A lot of what I just said has connections to travel. Of course travel is fun, and it means different things to different people, but I think a major takeaway I had from this trip is how important travel is on an educational level. For one, I found myself ignorant of far too many recent historical events. The Khmer Rouge in Cambodia, the fall of Yugoslavia and American involvement in the Serbia/Kosovo conflicts, the full extent of Japan’s role in WWII, details of the Vietnam War, and the insanity that was Albania in the 20th century (and really always).
Then there’s culture. When you travel somewhere with a completely different culture than your own they say you can suffer from “culture shock”. I definitely felt this at times throughout my trip, but what I found amazing was how quickly I adapted. For example, upon entering Bosnia it’s strange, and perhaps even a bit unsettling, to hear the call to prayer projected over loud speakers all across the city. But by the end of my trip I found the call to prayer, especially near sunrise and sunset, to be one of the most beautiful sounds. When I first got to Southeast Asia it would take me ages to cross the tiny streets in Phuket Town, which is laughable when I think about the five lane roads in Vietnam I’d march out into with my hand held up to stop traffic. It used to be jarring to walk into a local market and see butchers chopping off fish heads and bits of raw chicken and pig heads scattered about, but now…no, just kidding, it’s still jarring.
I guess what I’m trying to say is, travel opens our eyes to the rest of the world and allows us to learn from, appreciate, and accept other cultures, traditions, and religions. I think now more than ever it’s important to understand that our differences are not something to be afraid of, they are something to embrace, and travel can help make that happen.
So with all that said, I’ve decided to teach English! After I return home I’ll be taking an online course to get my TEFL certificate (teaching English as a foreign language) with plans to move to Japan, my favorite country of the trip. Stay tuned for more!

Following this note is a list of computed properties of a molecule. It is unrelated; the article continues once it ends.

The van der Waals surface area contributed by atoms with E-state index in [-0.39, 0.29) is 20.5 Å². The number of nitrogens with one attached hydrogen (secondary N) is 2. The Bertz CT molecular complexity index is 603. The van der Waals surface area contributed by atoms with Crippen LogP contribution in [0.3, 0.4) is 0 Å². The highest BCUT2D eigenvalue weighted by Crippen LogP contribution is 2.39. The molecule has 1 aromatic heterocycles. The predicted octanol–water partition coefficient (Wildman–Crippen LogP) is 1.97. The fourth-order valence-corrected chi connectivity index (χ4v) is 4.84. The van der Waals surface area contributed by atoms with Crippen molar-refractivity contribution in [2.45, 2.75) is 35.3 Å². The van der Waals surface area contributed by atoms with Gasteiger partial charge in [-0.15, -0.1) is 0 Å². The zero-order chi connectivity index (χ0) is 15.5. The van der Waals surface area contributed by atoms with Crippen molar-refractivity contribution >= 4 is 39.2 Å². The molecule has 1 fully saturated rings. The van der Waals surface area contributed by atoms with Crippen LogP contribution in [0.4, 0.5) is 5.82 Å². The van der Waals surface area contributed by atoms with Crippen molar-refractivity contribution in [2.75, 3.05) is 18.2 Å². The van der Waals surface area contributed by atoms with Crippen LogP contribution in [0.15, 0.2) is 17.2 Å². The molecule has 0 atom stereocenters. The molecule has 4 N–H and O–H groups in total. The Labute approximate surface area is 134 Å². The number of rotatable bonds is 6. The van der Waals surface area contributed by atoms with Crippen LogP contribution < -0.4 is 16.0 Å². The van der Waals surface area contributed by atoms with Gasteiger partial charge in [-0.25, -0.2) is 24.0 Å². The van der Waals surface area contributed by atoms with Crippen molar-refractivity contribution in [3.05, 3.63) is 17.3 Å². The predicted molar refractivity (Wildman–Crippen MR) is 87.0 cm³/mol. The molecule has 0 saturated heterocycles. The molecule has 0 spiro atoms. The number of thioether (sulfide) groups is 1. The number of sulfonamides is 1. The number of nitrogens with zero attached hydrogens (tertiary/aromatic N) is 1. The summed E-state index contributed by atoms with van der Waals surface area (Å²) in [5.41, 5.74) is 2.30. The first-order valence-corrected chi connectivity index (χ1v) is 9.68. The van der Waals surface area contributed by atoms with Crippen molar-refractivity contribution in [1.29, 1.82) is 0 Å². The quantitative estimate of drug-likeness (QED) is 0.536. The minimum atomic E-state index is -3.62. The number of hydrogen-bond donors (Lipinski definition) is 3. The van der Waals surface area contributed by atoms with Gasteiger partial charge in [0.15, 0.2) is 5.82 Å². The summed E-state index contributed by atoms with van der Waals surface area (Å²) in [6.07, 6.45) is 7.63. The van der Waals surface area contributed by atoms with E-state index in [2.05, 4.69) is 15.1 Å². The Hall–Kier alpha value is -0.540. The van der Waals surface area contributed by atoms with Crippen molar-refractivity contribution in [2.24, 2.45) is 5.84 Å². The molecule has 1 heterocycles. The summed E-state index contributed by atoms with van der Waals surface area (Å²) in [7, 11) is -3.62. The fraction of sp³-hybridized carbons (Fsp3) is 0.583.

A quick update on my trip by numbers:
- Length of trip: 11 months and 4 days
- Countries visited: 25 (sounds like a lot until you look at this map…)
- Hostels/Hotels/Houses: 80. You have no idea how exciting it will be to have my own room…(pictures are of my first and last hostel, Stockholm and Singapore).
- Bed bug incidents: Five. Austria, Bosnia, Thailand (twice), and Myanmar.
- Favorite hike: Nothing ever beat the alps in Lucerne, Switzerland but the Igidae Coastal Walk in Busan, South Korea came close.
- Blog posts: this one marks #46! Thank you so much for all of the encouraging comments along the way!
- Just a few of many favorite moments: hiking the Swiss Alps, sunrises in Bagan, Myanmar, riding around with my parents on tuk-tuks in Cambodia and motorbikes in Vietnam, eating a focaccia sandwich and wine next to the Duomo in Florence, tobogganing down the Austrian Alps near Innsbruck, riding around on a motorbike by myself through the rice fields in Tam Coc, Vietnam, listening to the call to prayer spread across the mosques in Mostar, Bosnia, driving a go-kart through Shibuya Crossing dressed as Toadstool from Mario Kart in Tokyo, and watching the world go by at a weekend night market in Melaka, Malaysia.
Some thank yous are in order because while this was a solo trip, without a support system this wouldn’t have been possible. THANK YOU: to family and friends that traveled across the world to see me, to family and friends that I happened to cross paths with and made an effort to see me, to family friends, friends of friends, family of friends, and complete strangers who treated me to meals, to everyone for putting up with FaceTiming with me for almost a year, and to everyone who followed my blog and/or instagram and continuously gave words of encouragement. Many of you have expressed how fun it was to follow me on this journey; it made it even more meaningful for me to get to share it with you!
Although part of me is extremely sad and maybe a little scared to come back to the US, I’m also really excited to come home. In the last few weeks especially, perhaps because I know I’m at the end, my patience for the annoyances of hostel/travel life has started to run dry (smelly people, hitting my head on bunk beds, getting dressed in the shower, just to name a few).
Nevertheless, I am really going to miss the complete sense of freedom that I tried so hard to appreciate throughout my trip. For example, allowing time for reflection, walking uncomfortably slow in order to take in a scene, being able to stop and join any long line for food, or sitting down on a random park bench just to read or people watch. These are things that fall away fast when freedom from responsibility disappears and I’d like to make a conscious effort to make time for these things, even when my life inevitably gets busy again.
So where to next? Well, when I left home my brother and his family of 3 lived with my parents in the East Bay. In an interesting role reversal, just about 10 days ago my parents sold their house, the place I’ve called home my entire life, to join my brother’s family (now 4) in Las Vegas. So I guess I’m not really going home, I’m just on to my next adventure.